Idea 1: let the bees continue using the feeder box as part of their main brood box. This means that I would eventually have to put the queen excluder and then supers below the brood box. Gives me an "upside down hive" organisation.

Idea 2: Find the queen even if it means breaking some of the new comb for access to her. Put her in the brood chamber and cap it with a queen excluder. The new bees will move down in due time when they hatch. Will this create some very angry bees if comb get broken?

Idea 3: Take out some of the frames from the brood box to create a space. Break all the comb off the feederbox and place as much as possible into the space left in the brood box. Brush all bees from feederbox roof into broodbox. Cap with a queen excluder. Risk of killing many of the brood by breaking comb. Risk of angry bees. Would the bees swarm again and leave because of broken comb?

Idea 4: Variant of 3. I have a spare hive which I could use as a place to move all the bees to. This means that I could concentrate on clearing out the feederbox before disturbing the bees on the frames in the brood chamber.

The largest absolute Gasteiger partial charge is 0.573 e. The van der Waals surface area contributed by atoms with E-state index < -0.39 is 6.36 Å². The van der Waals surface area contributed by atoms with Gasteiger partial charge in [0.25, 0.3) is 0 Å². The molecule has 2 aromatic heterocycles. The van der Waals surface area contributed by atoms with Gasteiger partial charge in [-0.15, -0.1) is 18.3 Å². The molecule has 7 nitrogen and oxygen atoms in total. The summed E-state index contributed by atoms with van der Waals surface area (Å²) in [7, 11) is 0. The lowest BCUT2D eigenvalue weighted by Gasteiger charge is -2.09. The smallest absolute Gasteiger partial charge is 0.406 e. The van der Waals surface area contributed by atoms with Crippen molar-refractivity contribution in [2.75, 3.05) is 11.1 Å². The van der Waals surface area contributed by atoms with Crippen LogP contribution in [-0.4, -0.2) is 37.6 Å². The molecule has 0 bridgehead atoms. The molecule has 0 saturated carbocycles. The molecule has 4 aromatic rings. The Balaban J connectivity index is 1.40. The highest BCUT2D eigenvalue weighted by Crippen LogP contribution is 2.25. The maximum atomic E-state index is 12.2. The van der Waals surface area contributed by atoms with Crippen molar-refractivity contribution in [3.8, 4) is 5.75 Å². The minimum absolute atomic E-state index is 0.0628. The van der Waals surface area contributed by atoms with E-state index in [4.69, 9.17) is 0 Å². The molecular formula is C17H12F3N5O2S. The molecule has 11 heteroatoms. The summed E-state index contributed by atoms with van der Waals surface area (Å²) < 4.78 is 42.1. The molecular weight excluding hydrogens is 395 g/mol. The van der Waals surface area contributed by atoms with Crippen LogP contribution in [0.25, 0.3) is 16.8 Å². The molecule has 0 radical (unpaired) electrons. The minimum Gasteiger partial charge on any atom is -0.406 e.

What would you do?
 
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Thank you Erichalfbee.
Probably not a solution I would try because the comb is attached to the hive top board, which has a central hole covered below in plastic mesh with its one way bee passages. This plastic "bee gate" would have to be cut or removed for bees to climb upwards, and doing that may break much of the brood comb in the feederbox.
 
Thank you Erichalfbee.
Probably not a solution I would try because the comb is attached to the hive top board, which has a central hole covered below in plastic mesh with its one way bee passages. This plastic "bee gate" would have to be cut or removed for bees to climb upwards, and doing that may break much of the brood comb in the feederbox.
Maybe you could try what others have done with boxes of wild comb. Take the brood box away. Turn the feeder upside down. Put a shim on top with a notch cut out for an entrance. Put the brood box on top. The bees seem to cope with having their world turned upside down.